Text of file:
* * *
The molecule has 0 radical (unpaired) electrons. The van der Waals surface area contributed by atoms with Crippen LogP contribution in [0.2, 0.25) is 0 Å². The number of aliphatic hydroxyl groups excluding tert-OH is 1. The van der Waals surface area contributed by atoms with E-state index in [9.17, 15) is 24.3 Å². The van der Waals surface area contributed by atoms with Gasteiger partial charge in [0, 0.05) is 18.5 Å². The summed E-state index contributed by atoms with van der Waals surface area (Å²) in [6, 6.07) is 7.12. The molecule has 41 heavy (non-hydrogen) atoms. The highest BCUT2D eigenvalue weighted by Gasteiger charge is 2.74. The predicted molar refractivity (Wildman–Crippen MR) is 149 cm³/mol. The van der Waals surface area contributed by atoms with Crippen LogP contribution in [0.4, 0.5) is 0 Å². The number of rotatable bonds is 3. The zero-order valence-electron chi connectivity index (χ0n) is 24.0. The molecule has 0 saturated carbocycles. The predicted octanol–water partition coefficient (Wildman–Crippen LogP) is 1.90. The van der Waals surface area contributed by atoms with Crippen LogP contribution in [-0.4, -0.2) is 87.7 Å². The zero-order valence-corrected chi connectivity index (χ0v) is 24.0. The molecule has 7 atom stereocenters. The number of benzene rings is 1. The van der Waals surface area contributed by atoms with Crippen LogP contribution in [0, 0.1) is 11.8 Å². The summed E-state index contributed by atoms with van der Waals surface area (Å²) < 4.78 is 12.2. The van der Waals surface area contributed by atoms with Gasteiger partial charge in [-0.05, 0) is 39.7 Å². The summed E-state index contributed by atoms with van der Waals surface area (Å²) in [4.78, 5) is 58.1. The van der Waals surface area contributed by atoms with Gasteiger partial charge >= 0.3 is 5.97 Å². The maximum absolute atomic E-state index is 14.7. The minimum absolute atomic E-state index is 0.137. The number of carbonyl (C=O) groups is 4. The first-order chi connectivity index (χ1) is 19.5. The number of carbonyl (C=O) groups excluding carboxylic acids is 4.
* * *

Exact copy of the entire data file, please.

The molecule has 0 radical (unpaired) electrons. The van der Waals surface area contributed by atoms with Crippen LogP contribution in [0.2, 0.25) is 0 Å². The number of aliphatic hydroxyl groups excluding tert-OH is 1. The van der Waals surface area contributed by atoms with E-state index in [9.17, 15) is 24.3 Å². The van der Waals surface area contributed by atoms with Gasteiger partial charge in [0, 0.05) is 18.5 Å². The summed E-state index contributed by atoms with van der Waals surface area (Å²) in [6, 6.07) is 7.12. The molecule has 41 heavy (non-hydrogen) atoms. The highest BCUT2D eigenvalue weighted by Gasteiger charge is 2.74. The predicted molar refractivity (Wildman–Crippen MR) is 149 cm³/mol. The van der Waals surface area contributed by atoms with Crippen LogP contribution in [0.4, 0.5) is 0 Å². The number of rotatable bonds is 3. The zero-order valence-electron chi connectivity index (χ0n) is 24.0. The molecule has 0 saturated carbocycles. The predicted octanol–water partition coefficient (Wildman–Crippen LogP) is 1.90. The van der Waals surface area contributed by atoms with Crippen LogP contribution in [-0.4, -0.2) is 87.7 Å². The zero-order valence-corrected chi connectivity index (χ0v) is 24.0. The molecule has 7 atom stereocenters. The number of benzene rings is 1. The van der Waals surface area contributed by atoms with Crippen LogP contribution in [0, 0.1) is 11.8 Å². The summed E-state index contributed by atoms with van der Waals surface area (Å²) < 4.78 is 12.2. The van der Waals surface area contributed by atoms with Gasteiger partial charge in [-0.05, 0) is 39.7 Å². The summed E-state index contributed by atoms with van der Waals surface area (Å²) in [4.78, 5) is 58.1. The van der Waals surface area contributed by atoms with Gasteiger partial charge >= 0.3 is 5.97 Å². The maximum absolute atomic E-state index is 14.7. The minimum absolute atomic E-state index is 0.137. The number of carbonyl (C=O) groups is 4. The first-order chi connectivity index (χ1) is 19.5. The number of carbonyl (C=O) groups excluding carboxylic acids is 4.